- work nightshifts all on their own
- which could renew themselves unendingly
- has been known to make the occasional mistake
- that robots have found their way
- were by no means the first mechanical devices
- helps doctors to perform brain surgery
- may never learn to show human emotions
- come to be known as 'robots'
- has to perform a million calculations a second
- what seemed to be a mechanical doll
Writing is compulsory is all exams.
You will have to read about 400 words of input material
i.e. text and notes.
It is essential that you read all this material carefully,
selecting what is significant and ignoring what is irrelevant to the task.
The task will involve writing about 250 words but this may be broken into a number of smaller parts.
You may be asked to write formal letters, informal letters, reports, articles, notes or any combination of these.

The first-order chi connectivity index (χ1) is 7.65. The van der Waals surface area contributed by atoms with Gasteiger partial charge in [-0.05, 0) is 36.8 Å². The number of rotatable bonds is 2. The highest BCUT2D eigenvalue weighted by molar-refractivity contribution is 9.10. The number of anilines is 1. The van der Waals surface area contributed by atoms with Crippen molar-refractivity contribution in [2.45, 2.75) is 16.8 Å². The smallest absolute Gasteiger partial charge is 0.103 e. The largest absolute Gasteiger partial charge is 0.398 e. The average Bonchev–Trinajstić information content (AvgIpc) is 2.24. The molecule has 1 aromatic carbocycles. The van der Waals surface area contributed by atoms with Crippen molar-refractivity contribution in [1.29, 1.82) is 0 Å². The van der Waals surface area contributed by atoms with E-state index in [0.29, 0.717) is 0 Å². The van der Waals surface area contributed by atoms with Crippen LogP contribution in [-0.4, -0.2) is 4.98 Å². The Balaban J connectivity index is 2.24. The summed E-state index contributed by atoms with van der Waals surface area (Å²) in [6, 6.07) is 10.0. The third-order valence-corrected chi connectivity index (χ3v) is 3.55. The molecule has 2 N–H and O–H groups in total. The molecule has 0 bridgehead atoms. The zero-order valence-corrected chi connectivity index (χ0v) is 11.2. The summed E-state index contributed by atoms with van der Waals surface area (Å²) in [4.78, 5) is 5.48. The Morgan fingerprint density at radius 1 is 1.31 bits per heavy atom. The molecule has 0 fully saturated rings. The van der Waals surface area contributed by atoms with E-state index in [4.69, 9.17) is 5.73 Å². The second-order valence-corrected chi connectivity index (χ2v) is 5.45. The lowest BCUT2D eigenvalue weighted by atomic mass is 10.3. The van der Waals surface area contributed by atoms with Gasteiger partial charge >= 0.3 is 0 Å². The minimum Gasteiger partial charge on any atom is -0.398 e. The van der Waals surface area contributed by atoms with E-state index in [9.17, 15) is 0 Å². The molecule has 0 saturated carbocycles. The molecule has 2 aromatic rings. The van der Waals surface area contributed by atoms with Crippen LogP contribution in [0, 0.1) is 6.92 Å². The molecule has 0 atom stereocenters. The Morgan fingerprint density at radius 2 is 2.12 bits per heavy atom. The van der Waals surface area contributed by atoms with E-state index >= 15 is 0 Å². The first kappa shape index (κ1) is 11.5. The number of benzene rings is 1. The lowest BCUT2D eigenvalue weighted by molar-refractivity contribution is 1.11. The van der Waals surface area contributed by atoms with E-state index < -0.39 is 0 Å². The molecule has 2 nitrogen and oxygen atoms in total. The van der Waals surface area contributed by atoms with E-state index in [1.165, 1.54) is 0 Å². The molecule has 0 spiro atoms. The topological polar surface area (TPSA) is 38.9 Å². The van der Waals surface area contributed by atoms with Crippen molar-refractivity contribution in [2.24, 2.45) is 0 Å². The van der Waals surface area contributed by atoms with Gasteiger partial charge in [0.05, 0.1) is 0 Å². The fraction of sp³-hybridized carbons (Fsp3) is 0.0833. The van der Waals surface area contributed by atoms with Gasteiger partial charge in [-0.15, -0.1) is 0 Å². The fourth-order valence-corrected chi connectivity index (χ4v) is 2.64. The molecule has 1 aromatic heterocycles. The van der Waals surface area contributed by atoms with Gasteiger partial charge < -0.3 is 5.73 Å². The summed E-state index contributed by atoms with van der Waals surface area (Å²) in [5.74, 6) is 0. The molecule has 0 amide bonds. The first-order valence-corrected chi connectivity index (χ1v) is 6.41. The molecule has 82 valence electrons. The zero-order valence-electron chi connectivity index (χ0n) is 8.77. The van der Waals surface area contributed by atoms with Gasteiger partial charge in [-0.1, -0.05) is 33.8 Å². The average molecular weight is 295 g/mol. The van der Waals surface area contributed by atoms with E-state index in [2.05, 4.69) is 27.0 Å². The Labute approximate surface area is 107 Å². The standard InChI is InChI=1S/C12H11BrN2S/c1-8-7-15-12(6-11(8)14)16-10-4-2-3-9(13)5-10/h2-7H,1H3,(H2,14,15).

You are a student rep.
at the college where you are studying.
The director of the college has recently posted a notice outside the multi-media
centre warning of its possible closure.
You subsequently organised a survey of students regarding their use of the multimedia centre.
The results of the questionnaire you sent out are summarised below.
You have also received a note from a friend, Pablo, who is studying at another college,
about how their multi-media centre is used.
Write a letter to the director summarising the results of your survey and presenting suggestions/arguments
to keep the multi-media centre. (200 words)
Also write a note to your friend Pablo to let him know what action you are taking. (50 words)
Read the instructions very carefully and underline key words/phrases.
Plan your answer. Remember to organise your writing in
clear and separate paragraphs.
Use linking words where appropriate.
Avoid copying long phrases from the input texts.